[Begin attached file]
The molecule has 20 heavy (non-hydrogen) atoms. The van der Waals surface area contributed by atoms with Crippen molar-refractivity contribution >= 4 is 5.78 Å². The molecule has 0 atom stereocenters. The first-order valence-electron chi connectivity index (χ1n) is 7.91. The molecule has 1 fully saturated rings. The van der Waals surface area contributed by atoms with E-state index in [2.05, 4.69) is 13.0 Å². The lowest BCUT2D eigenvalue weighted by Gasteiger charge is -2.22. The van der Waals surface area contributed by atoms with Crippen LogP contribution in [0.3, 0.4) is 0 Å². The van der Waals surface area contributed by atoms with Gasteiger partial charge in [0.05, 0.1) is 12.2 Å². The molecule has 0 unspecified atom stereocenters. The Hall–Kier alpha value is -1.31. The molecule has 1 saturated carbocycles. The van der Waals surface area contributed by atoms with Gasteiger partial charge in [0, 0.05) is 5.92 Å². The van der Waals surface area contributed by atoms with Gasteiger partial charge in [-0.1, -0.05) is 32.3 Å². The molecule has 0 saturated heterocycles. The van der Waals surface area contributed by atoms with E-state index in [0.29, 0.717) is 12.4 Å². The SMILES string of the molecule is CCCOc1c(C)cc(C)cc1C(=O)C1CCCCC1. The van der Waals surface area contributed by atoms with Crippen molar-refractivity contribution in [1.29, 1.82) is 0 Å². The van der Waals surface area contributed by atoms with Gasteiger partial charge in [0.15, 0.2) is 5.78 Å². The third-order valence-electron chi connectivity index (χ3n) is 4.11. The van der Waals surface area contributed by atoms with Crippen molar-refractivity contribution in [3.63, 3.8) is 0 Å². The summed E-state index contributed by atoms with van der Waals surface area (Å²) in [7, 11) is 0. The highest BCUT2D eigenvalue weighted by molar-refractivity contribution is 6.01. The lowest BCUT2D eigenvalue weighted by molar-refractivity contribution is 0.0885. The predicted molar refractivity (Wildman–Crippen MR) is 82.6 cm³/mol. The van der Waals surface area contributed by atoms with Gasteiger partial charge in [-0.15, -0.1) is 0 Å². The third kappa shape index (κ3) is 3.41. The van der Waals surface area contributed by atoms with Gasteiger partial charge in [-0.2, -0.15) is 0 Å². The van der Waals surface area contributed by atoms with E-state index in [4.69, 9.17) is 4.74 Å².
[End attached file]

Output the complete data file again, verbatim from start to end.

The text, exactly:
The molecule has 20 heavy (non-hydrogen) atoms. The van der Waals surface area contributed by atoms with Crippen molar-refractivity contribution >= 4 is 5.78 Å². The molecule has 0 atom stereocenters. The first-order valence-electron chi connectivity index (χ1n) is 7.91. The molecule has 1 fully saturated rings. The van der Waals surface area contributed by atoms with E-state index in [2.05, 4.69) is 13.0 Å². The lowest BCUT2D eigenvalue weighted by Gasteiger charge is -2.22. The van der Waals surface area contributed by atoms with Crippen LogP contribution in [0.3, 0.4) is 0 Å². The van der Waals surface area contributed by atoms with Gasteiger partial charge in [0.05, 0.1) is 12.2 Å². The molecule has 0 unspecified atom stereocenters. The Hall–Kier alpha value is -1.31. The molecule has 1 saturated carbocycles. The van der Waals surface area contributed by atoms with Gasteiger partial charge in [0, 0.05) is 5.92 Å². The van der Waals surface area contributed by atoms with Gasteiger partial charge in [-0.1, -0.05) is 32.3 Å². The molecule has 0 saturated heterocycles. The van der Waals surface area contributed by atoms with E-state index in [0.29, 0.717) is 12.4 Å². The SMILES string of the molecule is CCCOc1c(C)cc(C)cc1C(=O)C1CCCCC1. The van der Waals surface area contributed by atoms with Crippen molar-refractivity contribution in [1.29, 1.82) is 0 Å². The van der Waals surface area contributed by atoms with Gasteiger partial charge in [0.15, 0.2) is 5.78 Å². The third-order valence-electron chi connectivity index (χ3n) is 4.11. The van der Waals surface area contributed by atoms with Crippen molar-refractivity contribution in [3.63, 3.8) is 0 Å². The summed E-state index contributed by atoms with van der Waals surface area (Å²) in [7, 11) is 0. The highest BCUT2D eigenvalue weighted by molar-refractivity contribution is 6.01. The lowest BCUT2D eigenvalue weighted by molar-refractivity contribution is 0.0885. The predicted molar refractivity (Wildman–Crippen MR) is 82.6 cm³/mol. The van der Waals surface area contributed by atoms with Gasteiger partial charge in [-0.15, -0.1) is 0 Å². The third kappa shape index (κ3) is 3.41. The van der Waals surface area contributed by atoms with Gasteiger partial charge in [-0.2, -0.15) is 0 Å². The van der Waals surface area contributed by atoms with E-state index in [4.69, 9.17) is 4.74 Å².